For those unfamiliar with the story of Orpheus and Eurydice, it is a Greek tragedy, something that Hermes is quick to remind everyone both in the beginning and in the end. Hermes is both the narrator and a co-conspirator to the action throughout the night. Graham is more than up for the task to play ringmaster for the evening. He brings an energy to the stage that is infectious making it hard not to smile even if the other characters are busy suffering. His silver, sparkling suit complete with winged sleeves catches the light to match his shining personality. Graham's vocals are equally impressive whether Hermes is being semi-playful or foreboding.
The heart and soul of this show is not Orpheus and Eurydice but the springtime deathly duo of Persephone and Hades. Their unlikely love affair has intrigued humans for eons. Oliveras and Quinn have a lot riding on their shoulders and like Graham are more than ready for it all. For her part, Oliveras is brash, gutsy, and frazzled. She nails the cheeky, drunken parts as well as the heartbreaking moments. The love Persephone has for Hades even after all these years is still very clear under the surface of the hurt she has experienced. Quinn's velvet baritone allows Hades to be alluring one moment and menacing the next. From the way he moves across the stage or stares down from his balcony, Quinn makes it clear everyone is in the presence of the Underworld's King.
Rounding out the main cast, Rodriguez plays Orpheus as a naïve young man, awkward with the ladies despite being gifted with musical abilities. Whitley's Eurydice is a downtrodden, pessimistic woman who practically chides herself for falling for Orpheus. She pours Eurydice's anguish into her performance making it impossible not to feel the young woman's despair. Kempf, Moyano, and Watson are enchanting as the Fates. Their a cappella is hauntingly beautiful.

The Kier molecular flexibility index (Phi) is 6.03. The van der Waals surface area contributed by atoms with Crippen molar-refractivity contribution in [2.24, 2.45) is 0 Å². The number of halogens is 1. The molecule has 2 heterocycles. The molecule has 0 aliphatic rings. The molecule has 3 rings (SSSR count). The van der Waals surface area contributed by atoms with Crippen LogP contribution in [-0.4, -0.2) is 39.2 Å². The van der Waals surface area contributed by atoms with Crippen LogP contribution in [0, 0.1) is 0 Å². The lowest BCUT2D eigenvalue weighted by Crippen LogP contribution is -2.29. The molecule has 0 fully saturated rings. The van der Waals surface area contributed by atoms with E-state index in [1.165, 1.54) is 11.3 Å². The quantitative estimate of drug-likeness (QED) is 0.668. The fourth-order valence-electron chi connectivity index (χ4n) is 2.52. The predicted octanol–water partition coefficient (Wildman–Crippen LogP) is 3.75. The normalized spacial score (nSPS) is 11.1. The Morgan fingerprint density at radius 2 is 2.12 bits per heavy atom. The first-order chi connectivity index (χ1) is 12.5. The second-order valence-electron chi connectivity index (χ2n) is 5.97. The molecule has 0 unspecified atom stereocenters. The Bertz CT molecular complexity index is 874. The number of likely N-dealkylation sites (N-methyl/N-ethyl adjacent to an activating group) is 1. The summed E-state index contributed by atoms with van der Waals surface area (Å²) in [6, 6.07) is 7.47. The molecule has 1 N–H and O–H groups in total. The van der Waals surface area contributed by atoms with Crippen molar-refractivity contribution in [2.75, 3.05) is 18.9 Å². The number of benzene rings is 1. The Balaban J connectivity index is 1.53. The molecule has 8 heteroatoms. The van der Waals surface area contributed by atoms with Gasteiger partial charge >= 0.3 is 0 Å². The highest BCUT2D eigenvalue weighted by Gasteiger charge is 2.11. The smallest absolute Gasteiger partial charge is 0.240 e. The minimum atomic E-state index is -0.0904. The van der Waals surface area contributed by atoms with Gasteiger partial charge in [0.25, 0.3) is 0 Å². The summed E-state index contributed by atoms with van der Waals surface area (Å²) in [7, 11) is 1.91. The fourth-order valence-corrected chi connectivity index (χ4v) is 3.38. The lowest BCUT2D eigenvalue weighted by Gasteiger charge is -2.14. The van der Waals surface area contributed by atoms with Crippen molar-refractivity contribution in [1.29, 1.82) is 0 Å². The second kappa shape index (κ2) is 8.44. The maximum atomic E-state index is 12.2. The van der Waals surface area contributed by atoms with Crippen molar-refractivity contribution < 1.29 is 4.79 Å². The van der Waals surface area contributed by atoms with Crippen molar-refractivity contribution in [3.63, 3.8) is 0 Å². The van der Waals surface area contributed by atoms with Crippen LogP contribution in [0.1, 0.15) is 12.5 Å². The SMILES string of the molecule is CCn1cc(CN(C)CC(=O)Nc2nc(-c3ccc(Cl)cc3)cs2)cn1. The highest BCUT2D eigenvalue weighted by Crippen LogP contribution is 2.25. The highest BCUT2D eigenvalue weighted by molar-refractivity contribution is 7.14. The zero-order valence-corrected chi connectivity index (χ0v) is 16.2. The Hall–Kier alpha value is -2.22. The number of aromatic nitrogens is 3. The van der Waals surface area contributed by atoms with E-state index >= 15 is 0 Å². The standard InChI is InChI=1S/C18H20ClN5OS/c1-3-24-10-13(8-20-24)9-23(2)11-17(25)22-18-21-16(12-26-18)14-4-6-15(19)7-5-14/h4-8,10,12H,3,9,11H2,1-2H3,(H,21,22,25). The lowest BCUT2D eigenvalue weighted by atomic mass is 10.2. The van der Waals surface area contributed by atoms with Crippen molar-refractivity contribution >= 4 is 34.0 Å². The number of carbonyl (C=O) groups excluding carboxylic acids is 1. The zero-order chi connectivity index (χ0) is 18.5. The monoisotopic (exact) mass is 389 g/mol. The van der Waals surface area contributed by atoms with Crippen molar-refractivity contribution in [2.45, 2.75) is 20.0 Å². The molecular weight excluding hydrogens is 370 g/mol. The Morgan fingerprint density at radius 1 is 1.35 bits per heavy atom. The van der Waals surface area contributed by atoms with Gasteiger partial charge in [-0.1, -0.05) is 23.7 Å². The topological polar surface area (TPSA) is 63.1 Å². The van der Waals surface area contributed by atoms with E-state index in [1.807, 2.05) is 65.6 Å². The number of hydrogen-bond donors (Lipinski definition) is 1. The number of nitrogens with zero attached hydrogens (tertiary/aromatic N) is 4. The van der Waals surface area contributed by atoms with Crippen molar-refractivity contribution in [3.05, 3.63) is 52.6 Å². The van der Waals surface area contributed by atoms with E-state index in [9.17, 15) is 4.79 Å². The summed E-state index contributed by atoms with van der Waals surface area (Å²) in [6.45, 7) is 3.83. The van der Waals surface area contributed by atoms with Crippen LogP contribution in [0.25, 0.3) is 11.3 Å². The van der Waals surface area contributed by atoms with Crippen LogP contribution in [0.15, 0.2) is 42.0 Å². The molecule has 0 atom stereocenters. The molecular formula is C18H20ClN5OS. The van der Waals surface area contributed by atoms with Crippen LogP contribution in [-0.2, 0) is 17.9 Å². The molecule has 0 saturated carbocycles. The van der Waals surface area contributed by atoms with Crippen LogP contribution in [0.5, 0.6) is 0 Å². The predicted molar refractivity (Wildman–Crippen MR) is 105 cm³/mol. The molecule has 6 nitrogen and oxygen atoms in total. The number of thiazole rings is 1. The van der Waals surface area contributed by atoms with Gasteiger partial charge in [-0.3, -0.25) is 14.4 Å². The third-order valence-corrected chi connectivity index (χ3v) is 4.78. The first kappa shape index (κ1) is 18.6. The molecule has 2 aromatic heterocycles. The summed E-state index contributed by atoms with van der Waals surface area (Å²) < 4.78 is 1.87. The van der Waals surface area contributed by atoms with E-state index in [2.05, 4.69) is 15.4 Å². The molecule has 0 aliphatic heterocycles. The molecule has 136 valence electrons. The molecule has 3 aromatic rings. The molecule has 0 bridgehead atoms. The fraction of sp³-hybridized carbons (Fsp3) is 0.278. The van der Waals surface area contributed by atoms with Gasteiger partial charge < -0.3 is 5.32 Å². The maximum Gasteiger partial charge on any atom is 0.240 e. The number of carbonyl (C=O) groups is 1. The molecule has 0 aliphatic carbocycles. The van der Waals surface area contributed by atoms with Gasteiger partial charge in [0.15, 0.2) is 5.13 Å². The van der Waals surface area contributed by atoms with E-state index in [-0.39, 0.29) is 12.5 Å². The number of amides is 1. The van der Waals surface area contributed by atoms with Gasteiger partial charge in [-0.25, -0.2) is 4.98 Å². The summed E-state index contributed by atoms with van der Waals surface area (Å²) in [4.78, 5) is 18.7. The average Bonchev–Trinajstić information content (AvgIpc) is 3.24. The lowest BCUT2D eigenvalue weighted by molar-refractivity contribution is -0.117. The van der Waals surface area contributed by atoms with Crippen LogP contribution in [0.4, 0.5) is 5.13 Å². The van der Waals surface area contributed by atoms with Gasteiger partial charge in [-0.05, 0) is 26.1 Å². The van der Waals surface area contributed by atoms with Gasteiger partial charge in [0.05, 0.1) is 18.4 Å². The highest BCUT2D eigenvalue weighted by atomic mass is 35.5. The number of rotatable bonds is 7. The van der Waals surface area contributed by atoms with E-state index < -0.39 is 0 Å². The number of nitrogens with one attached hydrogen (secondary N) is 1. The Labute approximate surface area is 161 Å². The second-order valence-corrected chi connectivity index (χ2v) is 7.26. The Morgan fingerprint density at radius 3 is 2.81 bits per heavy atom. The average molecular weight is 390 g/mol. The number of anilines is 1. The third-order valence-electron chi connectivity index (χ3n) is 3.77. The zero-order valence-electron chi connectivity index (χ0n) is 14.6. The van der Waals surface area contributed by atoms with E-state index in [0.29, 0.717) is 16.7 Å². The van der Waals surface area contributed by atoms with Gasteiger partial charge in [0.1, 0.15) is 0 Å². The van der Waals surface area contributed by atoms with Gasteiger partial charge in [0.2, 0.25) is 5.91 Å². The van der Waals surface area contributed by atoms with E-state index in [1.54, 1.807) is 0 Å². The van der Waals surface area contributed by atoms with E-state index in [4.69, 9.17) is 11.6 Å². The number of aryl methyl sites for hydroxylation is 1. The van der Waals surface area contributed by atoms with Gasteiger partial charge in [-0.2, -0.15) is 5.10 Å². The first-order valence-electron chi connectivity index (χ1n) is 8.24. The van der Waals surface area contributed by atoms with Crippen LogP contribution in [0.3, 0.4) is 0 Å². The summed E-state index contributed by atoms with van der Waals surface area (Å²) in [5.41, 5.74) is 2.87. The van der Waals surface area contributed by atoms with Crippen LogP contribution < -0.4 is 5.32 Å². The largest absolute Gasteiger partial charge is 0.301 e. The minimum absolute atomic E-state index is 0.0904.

One of the biggest beguiling factors about the original show was Rachel Hauck's set design. Thankfully it remains largely the same with the French Quarter townscape and the industrialized hell. Although the rising floor elevator is gone, it has been replaced by an impressive train car door that opens and closes like some metal hell monster's mouth. Having the orchestra onstage (minus the drummer) adds a special flavor to the whole show while Dave Neumann's choreography elevates the story in every way.
While knowing the tale of Orpheus and Eurydice or even Persephone and Hades is not required reading before seeing Hadestown, I believe knowing it makes the story and the performances more impactful. The characters will feel familiar and that draws you into this tragic tale all the more despite knowing how it plays. Ultimately, Hadestown may end in tragedy but this story is not one of despair but of hope for a better tomorrow. The idea that spring will come again is as powerful as ever and something we all need to be reminded of from time to time. Just imagine what the world would look like if we focus on what could be and not the way things are. That is how we can turn this world into the one we dream about.
Hadestown continues at The National Theatre through June 18, 2023 for tickets visit Ticketmaster or go to Broadway at the National. The show is recommend for ages 8+. Children under 4 are not permitted in the theater. The show runs for two hours and thirty minutes and includes one intermission.